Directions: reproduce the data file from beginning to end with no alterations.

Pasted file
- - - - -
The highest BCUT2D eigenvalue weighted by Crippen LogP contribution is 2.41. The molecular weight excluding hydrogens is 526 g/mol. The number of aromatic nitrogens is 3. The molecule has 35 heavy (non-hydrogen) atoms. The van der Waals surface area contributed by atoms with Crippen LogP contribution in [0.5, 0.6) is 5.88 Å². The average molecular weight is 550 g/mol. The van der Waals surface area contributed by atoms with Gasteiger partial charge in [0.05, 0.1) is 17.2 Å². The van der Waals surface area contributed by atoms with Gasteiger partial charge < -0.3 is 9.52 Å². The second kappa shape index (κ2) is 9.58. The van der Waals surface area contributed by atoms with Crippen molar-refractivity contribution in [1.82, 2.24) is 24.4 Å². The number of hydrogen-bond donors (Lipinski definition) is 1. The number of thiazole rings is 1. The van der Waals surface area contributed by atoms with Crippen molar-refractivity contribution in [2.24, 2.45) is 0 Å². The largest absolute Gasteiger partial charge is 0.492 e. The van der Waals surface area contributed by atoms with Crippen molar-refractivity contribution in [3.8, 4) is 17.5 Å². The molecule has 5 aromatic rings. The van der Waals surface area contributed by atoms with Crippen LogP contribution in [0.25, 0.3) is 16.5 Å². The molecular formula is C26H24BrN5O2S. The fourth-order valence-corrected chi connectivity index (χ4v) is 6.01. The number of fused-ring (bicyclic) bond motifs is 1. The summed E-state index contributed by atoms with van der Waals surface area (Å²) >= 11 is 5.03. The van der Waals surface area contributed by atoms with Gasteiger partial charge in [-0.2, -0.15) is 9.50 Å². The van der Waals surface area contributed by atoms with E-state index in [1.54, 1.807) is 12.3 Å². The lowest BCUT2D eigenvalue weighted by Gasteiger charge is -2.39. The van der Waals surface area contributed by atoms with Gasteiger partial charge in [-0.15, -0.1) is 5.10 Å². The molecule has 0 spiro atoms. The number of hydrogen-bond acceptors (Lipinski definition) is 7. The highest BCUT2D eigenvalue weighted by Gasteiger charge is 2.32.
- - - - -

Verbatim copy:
The highest BCUT2D eigenvalue weighted by Crippen LogP contribution is 2.41. The molecular weight excluding hydrogens is 526 g/mol. The number of aromatic nitrogens is 3. The molecule has 35 heavy (non-hydrogen) atoms. The van der Waals surface area contributed by atoms with Crippen LogP contribution in [0.5, 0.6) is 5.88 Å². The average molecular weight is 550 g/mol. The van der Waals surface area contributed by atoms with Gasteiger partial charge in [0.05, 0.1) is 17.2 Å². The van der Waals surface area contributed by atoms with Gasteiger partial charge < -0.3 is 9.52 Å². The second kappa shape index (κ2) is 9.58. The van der Waals surface area contributed by atoms with Crippen molar-refractivity contribution in [1.82, 2.24) is 24.4 Å². The number of hydrogen-bond donors (Lipinski definition) is 1. The number of thiazole rings is 1. The van der Waals surface area contributed by atoms with Crippen molar-refractivity contribution in [2.24, 2.45) is 0 Å². The largest absolute Gasteiger partial charge is 0.492 e. The van der Waals surface area contributed by atoms with Crippen molar-refractivity contribution in [3.8, 4) is 17.5 Å². The molecule has 5 aromatic rings. The van der Waals surface area contributed by atoms with Crippen LogP contribution in [0.25, 0.3) is 16.5 Å². The molecular formula is C26H24BrN5O2S. The fourth-order valence-corrected chi connectivity index (χ4v) is 6.01. The number of fused-ring (bicyclic) bond motifs is 1. The summed E-state index contributed by atoms with van der Waals surface area (Å²) >= 11 is 5.03. The van der Waals surface area contributed by atoms with Gasteiger partial charge in [-0.2, -0.15) is 9.50 Å². The van der Waals surface area contributed by atoms with E-state index in [1.54, 1.807) is 12.3 Å². The lowest BCUT2D eigenvalue weighted by Gasteiger charge is -2.39. The van der Waals surface area contributed by atoms with Gasteiger partial charge in [-0.15, -0.1) is 5.10 Å². The molecule has 0 spiro atoms. The number of hydrogen-bond acceptors (Lipinski definition) is 7. The highest BCUT2D eigenvalue weighted by Gasteiger charge is 2.32.